Sign up ×
Stack Overflow is a community of 4.7 million programmers, just like you, helping each other. Join them, it only takes a minute:

Let's say there is a B-tree of order 8. This means it can have 8 pointers and 7 elements. Say the letters A through G are stored in this B-tree. So this B-tree is just a single node containing 7 elements.

Then you try to insert J into the tree. There's no room, so you have to split the node and create a new root node. Which element gets promoted up into the root node?

share|improve this question

1 Answer 1

When you want to insert a new element in a full node (with 2*t - 1 keys)

  • you split it by choosing the median key of the node (the key that is the middle)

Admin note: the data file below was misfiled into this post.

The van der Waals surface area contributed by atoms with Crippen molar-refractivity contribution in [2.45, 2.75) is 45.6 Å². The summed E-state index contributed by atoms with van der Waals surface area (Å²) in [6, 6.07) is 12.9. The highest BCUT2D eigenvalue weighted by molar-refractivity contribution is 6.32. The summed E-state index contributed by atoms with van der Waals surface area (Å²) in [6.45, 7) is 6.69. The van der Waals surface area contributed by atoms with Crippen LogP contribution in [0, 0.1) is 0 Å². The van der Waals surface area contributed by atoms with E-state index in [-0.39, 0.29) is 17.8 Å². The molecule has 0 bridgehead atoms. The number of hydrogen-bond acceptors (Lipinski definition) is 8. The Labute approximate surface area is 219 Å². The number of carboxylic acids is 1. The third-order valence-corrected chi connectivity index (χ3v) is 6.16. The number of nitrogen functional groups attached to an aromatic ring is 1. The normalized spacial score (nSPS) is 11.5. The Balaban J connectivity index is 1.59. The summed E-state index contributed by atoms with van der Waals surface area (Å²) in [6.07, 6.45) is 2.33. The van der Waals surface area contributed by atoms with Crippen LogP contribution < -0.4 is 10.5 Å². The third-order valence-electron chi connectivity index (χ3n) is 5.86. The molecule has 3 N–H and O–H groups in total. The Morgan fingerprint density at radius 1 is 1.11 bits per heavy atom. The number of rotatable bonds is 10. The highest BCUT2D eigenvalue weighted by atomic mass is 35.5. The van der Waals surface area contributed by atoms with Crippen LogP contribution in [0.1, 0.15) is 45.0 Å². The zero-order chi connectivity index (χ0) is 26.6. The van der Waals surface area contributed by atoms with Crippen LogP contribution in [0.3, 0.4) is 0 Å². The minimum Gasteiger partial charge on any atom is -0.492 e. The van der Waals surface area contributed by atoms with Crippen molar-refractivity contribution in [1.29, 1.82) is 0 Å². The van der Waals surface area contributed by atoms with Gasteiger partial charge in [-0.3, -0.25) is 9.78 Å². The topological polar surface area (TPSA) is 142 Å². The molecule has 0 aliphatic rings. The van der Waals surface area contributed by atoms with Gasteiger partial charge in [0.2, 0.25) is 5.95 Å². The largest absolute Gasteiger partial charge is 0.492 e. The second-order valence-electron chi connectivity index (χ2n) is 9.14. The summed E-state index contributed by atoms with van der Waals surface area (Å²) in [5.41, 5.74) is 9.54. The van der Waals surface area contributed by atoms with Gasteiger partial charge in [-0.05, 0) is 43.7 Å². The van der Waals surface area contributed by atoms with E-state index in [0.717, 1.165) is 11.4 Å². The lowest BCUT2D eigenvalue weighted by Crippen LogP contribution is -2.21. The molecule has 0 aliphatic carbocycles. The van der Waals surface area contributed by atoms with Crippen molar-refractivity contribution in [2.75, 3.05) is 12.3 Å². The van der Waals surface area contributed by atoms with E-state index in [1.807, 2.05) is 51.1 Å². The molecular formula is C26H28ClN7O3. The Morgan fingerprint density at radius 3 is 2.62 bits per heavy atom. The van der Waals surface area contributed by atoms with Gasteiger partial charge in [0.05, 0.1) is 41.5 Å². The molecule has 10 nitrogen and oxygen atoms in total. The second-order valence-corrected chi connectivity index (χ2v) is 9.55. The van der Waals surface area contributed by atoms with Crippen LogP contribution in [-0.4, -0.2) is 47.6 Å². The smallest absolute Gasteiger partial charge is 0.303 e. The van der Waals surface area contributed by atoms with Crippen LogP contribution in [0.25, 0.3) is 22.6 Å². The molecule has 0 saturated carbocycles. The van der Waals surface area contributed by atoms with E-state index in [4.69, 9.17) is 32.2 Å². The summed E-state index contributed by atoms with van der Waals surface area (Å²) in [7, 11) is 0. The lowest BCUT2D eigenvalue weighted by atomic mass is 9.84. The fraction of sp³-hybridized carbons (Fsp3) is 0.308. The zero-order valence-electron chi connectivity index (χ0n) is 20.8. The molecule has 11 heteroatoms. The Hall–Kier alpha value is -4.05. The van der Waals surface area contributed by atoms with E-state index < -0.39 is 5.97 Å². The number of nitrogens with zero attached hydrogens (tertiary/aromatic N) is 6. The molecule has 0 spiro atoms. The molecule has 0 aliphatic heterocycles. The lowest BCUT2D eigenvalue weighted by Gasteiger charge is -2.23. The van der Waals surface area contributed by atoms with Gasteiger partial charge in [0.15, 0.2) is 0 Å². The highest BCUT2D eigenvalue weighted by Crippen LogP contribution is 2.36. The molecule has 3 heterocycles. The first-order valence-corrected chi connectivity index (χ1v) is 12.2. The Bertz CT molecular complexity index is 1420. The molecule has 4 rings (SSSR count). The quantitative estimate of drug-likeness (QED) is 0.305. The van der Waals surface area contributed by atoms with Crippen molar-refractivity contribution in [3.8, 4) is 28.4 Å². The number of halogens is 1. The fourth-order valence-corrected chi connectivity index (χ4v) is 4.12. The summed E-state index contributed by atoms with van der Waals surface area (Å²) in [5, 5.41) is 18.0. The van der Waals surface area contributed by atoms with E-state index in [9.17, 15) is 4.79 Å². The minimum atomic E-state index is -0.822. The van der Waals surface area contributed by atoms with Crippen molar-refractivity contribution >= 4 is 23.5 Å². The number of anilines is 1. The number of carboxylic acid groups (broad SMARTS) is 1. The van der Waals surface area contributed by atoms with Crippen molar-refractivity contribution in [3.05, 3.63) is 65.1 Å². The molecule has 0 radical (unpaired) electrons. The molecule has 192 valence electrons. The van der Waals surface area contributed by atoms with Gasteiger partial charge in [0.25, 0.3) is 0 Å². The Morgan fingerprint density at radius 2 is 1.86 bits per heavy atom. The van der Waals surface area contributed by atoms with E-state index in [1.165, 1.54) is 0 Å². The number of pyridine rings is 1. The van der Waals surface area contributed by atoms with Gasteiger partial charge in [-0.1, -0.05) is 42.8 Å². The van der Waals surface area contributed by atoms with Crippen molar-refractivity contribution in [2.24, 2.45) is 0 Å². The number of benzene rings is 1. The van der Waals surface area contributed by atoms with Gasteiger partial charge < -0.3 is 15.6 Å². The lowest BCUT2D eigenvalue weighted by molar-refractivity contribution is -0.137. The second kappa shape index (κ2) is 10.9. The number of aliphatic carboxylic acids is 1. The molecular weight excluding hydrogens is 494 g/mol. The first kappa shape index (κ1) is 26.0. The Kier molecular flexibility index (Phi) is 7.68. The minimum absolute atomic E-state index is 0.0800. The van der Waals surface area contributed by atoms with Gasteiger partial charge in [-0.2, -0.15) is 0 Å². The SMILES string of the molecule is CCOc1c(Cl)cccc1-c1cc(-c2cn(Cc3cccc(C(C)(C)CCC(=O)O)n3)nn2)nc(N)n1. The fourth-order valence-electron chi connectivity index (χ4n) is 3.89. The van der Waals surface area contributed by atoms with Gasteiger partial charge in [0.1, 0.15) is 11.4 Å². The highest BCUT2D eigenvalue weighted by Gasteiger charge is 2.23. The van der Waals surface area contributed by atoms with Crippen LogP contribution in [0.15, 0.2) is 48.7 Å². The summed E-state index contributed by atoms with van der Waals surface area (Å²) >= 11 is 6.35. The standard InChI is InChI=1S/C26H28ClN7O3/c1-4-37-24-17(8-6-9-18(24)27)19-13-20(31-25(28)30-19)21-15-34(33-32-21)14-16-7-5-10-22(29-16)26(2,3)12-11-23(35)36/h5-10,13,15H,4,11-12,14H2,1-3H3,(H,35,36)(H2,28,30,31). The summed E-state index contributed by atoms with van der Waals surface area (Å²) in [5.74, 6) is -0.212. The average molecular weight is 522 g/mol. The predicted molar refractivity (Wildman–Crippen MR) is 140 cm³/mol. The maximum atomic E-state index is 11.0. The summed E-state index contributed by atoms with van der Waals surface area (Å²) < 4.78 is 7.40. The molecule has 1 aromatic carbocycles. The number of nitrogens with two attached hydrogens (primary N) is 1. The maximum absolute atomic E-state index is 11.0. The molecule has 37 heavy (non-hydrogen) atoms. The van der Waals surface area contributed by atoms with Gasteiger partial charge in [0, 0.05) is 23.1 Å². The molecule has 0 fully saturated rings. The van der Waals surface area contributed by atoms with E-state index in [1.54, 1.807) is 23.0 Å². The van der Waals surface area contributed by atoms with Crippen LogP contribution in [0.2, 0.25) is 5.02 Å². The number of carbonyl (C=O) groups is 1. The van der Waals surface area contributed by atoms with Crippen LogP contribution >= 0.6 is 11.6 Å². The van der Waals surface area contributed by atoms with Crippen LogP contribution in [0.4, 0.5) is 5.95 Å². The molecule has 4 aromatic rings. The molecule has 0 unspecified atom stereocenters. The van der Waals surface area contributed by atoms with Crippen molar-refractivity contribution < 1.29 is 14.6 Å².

• you generate the two new children with t-1 keys each (splitting it according to the previous key)
  • the median value remains in the father node
  • then you proceed by normal insertion algorithm, looking where you should place the new element.
share|improve this answer
According to your algorithm then, d would be in the root node? The book shows e as being in the root node. –  neuromancer Apr 4 '10 at 20:54
Basically, you would have 8 elements in your case (A B C D E F G J), so there are two "middle" elements. Any of them (D or E) will do. Jack's answer talks rather about the situation where you pre-split the node before inserting, that is also possible, though not necessary (it is possible to split nodes long before they are actually inserted to). So neither the book nor Jack are wrong. –  jpalecek Oct 4 '10 at 23:43

Your Answer


By posting your answer, you agree to the privacy policy and terms of service.

Not the answer you're looking for? Browse other questions tagged or ask your own question.